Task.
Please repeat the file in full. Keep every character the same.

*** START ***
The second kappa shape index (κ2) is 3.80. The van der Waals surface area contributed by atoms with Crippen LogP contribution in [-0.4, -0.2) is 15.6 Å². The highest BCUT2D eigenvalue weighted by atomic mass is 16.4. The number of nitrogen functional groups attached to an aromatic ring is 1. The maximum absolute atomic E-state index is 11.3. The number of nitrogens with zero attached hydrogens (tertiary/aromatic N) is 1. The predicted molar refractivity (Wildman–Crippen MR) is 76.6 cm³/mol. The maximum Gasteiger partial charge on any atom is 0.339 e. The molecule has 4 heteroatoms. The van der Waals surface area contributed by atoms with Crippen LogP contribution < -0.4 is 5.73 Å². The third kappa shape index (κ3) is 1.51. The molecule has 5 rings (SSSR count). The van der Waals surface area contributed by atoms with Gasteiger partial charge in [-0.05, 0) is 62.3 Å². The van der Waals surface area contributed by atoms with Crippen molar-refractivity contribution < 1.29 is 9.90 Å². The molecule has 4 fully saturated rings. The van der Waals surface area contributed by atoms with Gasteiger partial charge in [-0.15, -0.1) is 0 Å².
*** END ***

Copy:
The second kappa shape index (κ2) is 3.80. The van der Waals surface area contributed by atoms with Crippen LogP contribution in [-0.4, -0.2) is 15.6 Å². The highest BCUT2D eigenvalue weighted by atomic mass is 16.4. The number of nitrogen functional groups attached to an aromatic ring is 1. The maximum absolute atomic E-state index is 11.3. The number of nitrogens with zero attached hydrogens (tertiary/aromatic N) is 1. The predicted molar refractivity (Wildman–Crippen MR) is 76.6 cm³/mol. The maximum Gasteiger partial charge on any atom is 0.339 e. The molecule has 4 heteroatoms. The van der Waals surface area contributed by atoms with Crippen LogP contribution < -0.4 is 5.73 Å². The third kappa shape index (κ3) is 1.51. The molecule has 5 rings (SSSR count). The van der Waals surface area contributed by atoms with Gasteiger partial charge in [-0.05, 0) is 62.3 Å². The van der Waals surface area contributed by atoms with Crippen molar-refractivity contribution < 1.29 is 9.90 Å². The molecule has 4 fully saturated rings. The van der Waals surface area contributed by atoms with Gasteiger partial charge in [-0.15, -0.1) is 0 Å².